Sunday, February 3, 2013

RAY LEWIS AND WHY WE DESPISE HIM


There are many people in our society who can't bear the thought of seeing others
succeed, whether they be friends, co-workers, or in some cases, even family members.
It's called jealousy and those instilled with it often try to take down others or 
revel in their demise.

When people can't stomach the sight of others whom they perceive to be of bad
character, they spew venomous words that masquerade as hate. A lot of people are 
Ray Lewis haters, especially after watching him hoist the Lombardi Trophy in the final 
game of what has been a pretty spectacular career. In five years, he'll put on the ugly 
yellow blazer, pick up his bust, and probably begin his acceptance speech  at the Hall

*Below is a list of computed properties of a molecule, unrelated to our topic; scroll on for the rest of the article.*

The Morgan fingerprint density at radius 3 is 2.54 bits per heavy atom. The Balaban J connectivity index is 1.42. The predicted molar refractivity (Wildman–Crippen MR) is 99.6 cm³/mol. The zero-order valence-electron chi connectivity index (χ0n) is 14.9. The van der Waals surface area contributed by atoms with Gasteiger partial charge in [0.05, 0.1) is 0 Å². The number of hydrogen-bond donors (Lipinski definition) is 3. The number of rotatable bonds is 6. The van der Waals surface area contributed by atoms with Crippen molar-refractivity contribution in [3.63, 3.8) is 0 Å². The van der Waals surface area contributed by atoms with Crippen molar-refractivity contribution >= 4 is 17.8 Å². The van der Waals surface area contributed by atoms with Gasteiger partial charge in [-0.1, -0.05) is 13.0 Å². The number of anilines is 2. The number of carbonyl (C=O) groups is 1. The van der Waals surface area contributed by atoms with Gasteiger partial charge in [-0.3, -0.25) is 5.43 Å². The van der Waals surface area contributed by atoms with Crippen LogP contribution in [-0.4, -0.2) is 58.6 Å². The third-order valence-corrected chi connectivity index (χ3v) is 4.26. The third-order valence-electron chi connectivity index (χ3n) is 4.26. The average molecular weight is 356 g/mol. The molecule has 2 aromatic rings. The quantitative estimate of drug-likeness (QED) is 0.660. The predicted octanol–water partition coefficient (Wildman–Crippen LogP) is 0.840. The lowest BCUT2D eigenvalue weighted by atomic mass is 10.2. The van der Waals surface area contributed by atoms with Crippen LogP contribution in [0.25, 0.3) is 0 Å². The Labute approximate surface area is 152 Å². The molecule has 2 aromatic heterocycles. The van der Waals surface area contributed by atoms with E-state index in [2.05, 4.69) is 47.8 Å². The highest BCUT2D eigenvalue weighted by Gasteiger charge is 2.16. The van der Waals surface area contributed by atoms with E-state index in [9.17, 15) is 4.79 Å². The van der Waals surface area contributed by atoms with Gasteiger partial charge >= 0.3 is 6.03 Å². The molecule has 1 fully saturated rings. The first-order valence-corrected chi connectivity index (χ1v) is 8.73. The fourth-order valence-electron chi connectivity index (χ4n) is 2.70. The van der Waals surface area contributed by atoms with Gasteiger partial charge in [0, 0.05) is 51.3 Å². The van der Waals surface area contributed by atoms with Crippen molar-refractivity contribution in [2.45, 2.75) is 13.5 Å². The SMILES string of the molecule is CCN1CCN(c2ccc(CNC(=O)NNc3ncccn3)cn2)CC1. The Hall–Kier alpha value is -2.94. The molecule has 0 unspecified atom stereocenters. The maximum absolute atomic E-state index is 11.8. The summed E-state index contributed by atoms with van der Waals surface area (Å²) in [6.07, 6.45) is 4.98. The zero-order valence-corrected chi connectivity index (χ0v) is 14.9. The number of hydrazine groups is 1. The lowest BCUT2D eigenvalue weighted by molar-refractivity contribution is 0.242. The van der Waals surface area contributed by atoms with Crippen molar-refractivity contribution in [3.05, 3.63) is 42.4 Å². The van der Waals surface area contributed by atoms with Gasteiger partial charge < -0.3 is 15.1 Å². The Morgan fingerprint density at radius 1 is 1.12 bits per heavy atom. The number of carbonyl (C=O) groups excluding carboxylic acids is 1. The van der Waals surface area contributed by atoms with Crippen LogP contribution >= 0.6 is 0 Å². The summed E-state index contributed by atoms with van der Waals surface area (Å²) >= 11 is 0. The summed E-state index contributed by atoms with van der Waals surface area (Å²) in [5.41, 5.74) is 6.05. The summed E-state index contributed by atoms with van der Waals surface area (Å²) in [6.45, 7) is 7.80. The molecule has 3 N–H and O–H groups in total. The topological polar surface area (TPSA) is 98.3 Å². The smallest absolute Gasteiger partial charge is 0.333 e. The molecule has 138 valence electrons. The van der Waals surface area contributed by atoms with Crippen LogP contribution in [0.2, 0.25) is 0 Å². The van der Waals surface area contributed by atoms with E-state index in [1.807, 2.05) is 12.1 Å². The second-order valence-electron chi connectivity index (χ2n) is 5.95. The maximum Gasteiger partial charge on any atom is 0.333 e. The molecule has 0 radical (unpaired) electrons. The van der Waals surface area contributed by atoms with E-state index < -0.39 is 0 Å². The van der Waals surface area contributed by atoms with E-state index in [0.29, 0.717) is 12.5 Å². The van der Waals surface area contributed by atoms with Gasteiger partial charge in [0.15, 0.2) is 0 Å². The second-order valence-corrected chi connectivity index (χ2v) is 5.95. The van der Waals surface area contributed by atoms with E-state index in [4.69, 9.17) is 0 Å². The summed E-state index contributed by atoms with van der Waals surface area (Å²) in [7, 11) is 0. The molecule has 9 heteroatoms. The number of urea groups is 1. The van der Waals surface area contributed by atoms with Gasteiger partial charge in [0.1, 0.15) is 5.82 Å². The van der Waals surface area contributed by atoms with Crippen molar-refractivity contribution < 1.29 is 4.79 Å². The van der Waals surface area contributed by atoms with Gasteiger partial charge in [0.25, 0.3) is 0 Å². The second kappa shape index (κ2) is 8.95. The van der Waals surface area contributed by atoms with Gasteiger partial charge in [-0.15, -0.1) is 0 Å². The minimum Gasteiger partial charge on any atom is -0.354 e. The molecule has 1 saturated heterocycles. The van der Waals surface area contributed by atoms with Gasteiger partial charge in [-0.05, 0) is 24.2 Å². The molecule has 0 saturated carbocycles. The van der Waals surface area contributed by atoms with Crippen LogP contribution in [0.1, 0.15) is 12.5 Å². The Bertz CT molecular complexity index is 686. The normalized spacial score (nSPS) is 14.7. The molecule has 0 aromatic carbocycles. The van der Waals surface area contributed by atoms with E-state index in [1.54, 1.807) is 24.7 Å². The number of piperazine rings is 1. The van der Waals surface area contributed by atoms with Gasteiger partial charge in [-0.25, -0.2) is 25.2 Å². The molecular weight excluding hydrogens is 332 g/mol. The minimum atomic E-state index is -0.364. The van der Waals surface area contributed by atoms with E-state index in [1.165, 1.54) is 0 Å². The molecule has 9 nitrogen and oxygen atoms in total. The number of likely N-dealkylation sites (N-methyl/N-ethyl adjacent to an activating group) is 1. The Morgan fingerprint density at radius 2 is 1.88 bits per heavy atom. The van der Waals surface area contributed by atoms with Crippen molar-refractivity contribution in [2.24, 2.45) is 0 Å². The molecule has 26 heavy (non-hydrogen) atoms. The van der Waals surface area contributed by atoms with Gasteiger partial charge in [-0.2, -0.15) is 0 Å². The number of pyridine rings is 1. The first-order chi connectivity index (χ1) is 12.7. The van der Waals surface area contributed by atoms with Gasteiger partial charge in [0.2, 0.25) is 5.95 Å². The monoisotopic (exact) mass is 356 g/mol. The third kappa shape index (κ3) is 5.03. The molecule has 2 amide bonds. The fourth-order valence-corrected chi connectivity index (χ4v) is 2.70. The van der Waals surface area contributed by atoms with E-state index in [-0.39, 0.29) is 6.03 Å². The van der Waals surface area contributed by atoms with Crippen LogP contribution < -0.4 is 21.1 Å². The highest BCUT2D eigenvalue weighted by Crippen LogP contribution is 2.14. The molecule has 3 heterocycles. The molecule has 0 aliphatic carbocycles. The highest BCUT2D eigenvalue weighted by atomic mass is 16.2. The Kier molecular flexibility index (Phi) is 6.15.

of Fame in Canton, Ohio with three short but powerful words: God. Is. Great.

I always admired Lewis as a football player and for the true professional that he was.
He was well-conditioned, well-prepared, and well-thought of by teammates and opponents
who had a great deal of respect for the linebacker of the Baltimore Ravens. The man
played one of the game's most violent positions for 17-years extraordinarily well and
was the face of the franchise and its unquestioned inspirational leader for many, many
years.


But. There is always going to be a but with Lewis. He's a sure-fire, first-round Hall of
Famer, but....

He will go down as one one of the most durable and best middle linebackers in the history
of the game but....

Lewis was charged in a double-murder case in Atlanta in 2000 and that is the "but". He
admitted  he lied to police officers and was slapped with an obstruction of justice charge. The
NFL hit him a lot harder than than the legal system, tagging a $250,000 fine onto him.